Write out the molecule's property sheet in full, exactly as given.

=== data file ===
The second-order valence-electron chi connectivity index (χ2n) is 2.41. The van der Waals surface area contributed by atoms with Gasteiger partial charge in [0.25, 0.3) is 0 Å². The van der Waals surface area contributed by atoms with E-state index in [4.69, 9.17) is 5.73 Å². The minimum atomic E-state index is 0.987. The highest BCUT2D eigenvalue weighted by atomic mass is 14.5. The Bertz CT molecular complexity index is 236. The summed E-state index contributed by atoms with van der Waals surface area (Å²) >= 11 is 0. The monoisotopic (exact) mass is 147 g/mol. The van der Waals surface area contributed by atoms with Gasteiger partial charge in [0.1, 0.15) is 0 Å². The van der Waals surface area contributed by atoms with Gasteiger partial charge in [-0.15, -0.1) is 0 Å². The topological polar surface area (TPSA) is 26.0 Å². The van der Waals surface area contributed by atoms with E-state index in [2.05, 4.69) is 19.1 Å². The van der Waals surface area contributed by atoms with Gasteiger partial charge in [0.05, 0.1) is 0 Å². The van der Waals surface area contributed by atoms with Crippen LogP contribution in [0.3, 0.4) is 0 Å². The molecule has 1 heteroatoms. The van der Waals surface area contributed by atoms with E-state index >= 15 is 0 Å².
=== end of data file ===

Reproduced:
The second-order valence-electron chi connectivity index (χ2n) is 2.41. The van der Waals surface area contributed by atoms with Gasteiger partial charge in [0.25, 0.3) is 0 Å². The van der Waals surface area contributed by atoms with E-state index in [4.69, 9.17) is 5.73 Å². The minimum atomic E-state index is 0.987. The highest BCUT2D eigenvalue weighted by atomic mass is 14.5. The Bertz CT molecular complexity index is 236. The summed E-state index contributed by atoms with van der Waals surface area (Å²) >= 11 is 0. The monoisotopic (exact) mass is 147 g/mol. The van der Waals surface area contributed by atoms with Gasteiger partial charge in [0.1, 0.15) is 0 Å². The van der Waals surface area contributed by atoms with Gasteiger partial charge in [-0.15, -0.1) is 0 Å². The topological polar surface area (TPSA) is 26.0 Å². The van der Waals surface area contributed by atoms with E-state index in [2.05, 4.69) is 19.1 Å². The van der Waals surface area contributed by atoms with Gasteiger partial charge in [0.05, 0.1) is 0 Å². The van der Waals surface area contributed by atoms with Crippen LogP contribution in [0.3, 0.4) is 0 Å². The molecule has 1 heteroatoms. The van der Waals surface area contributed by atoms with E-state index >= 15 is 0 Å².